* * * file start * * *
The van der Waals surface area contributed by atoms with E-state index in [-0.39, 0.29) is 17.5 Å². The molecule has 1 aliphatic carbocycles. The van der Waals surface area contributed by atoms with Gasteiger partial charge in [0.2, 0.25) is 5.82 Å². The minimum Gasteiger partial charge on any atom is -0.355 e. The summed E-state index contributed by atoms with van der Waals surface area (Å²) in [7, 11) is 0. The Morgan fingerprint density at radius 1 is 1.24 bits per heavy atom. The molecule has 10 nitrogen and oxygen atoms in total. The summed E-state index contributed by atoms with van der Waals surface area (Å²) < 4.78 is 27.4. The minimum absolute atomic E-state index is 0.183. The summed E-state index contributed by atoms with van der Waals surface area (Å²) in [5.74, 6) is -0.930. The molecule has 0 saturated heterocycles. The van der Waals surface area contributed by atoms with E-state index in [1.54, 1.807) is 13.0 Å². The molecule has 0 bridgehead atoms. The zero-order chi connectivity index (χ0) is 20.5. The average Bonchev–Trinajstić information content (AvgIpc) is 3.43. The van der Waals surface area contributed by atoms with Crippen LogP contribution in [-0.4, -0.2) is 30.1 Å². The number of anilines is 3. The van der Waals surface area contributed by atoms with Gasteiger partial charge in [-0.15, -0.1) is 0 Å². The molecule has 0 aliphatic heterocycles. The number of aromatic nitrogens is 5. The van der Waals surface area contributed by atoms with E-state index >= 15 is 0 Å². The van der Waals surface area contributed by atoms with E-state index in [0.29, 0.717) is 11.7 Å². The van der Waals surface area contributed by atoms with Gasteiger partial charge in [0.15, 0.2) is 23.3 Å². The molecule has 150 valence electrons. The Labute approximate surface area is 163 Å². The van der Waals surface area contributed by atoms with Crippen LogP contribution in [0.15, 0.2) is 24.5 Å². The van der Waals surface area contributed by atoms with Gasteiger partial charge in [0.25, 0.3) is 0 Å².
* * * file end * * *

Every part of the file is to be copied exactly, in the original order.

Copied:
The van der Waals surface area contributed by atoms with E-state index in [-0.39, 0.29) is 17.5 Å². The molecule has 1 aliphatic carbocycles. The van der Waals surface area contributed by atoms with Gasteiger partial charge in [0.2, 0.25) is 5.82 Å². The minimum Gasteiger partial charge on any atom is -0.355 e. The summed E-state index contributed by atoms with van der Waals surface area (Å²) in [7, 11) is 0. The Morgan fingerprint density at radius 1 is 1.24 bits per heavy atom. The molecule has 10 nitrogen and oxygen atoms in total. The summed E-state index contributed by atoms with van der Waals surface area (Å²) < 4.78 is 27.4. The minimum absolute atomic E-state index is 0.183. The summed E-state index contributed by atoms with van der Waals surface area (Å²) in [5.74, 6) is -0.930. The molecule has 0 saturated heterocycles. The van der Waals surface area contributed by atoms with E-state index in [1.54, 1.807) is 13.0 Å². The molecule has 0 bridgehead atoms. The zero-order chi connectivity index (χ0) is 20.5. The average Bonchev–Trinajstić information content (AvgIpc) is 3.43. The van der Waals surface area contributed by atoms with Crippen LogP contribution in [-0.4, -0.2) is 30.1 Å². The number of anilines is 3. The van der Waals surface area contributed by atoms with Gasteiger partial charge in [-0.15, -0.1) is 0 Å². The molecule has 0 aliphatic heterocycles. The number of aromatic nitrogens is 5. The van der Waals surface area contributed by atoms with E-state index >= 15 is 0 Å². The van der Waals surface area contributed by atoms with E-state index in [0.29, 0.717) is 11.7 Å². The van der Waals surface area contributed by atoms with Gasteiger partial charge in [0.15, 0.2) is 23.3 Å². The molecule has 150 valence electrons. The Labute approximate surface area is 163 Å². The van der Waals surface area contributed by atoms with Crippen LogP contribution in [0.15, 0.2) is 24.5 Å². The van der Waals surface area contributed by atoms with Gasteiger partial charge in [0.25, 0.3) is 0 Å².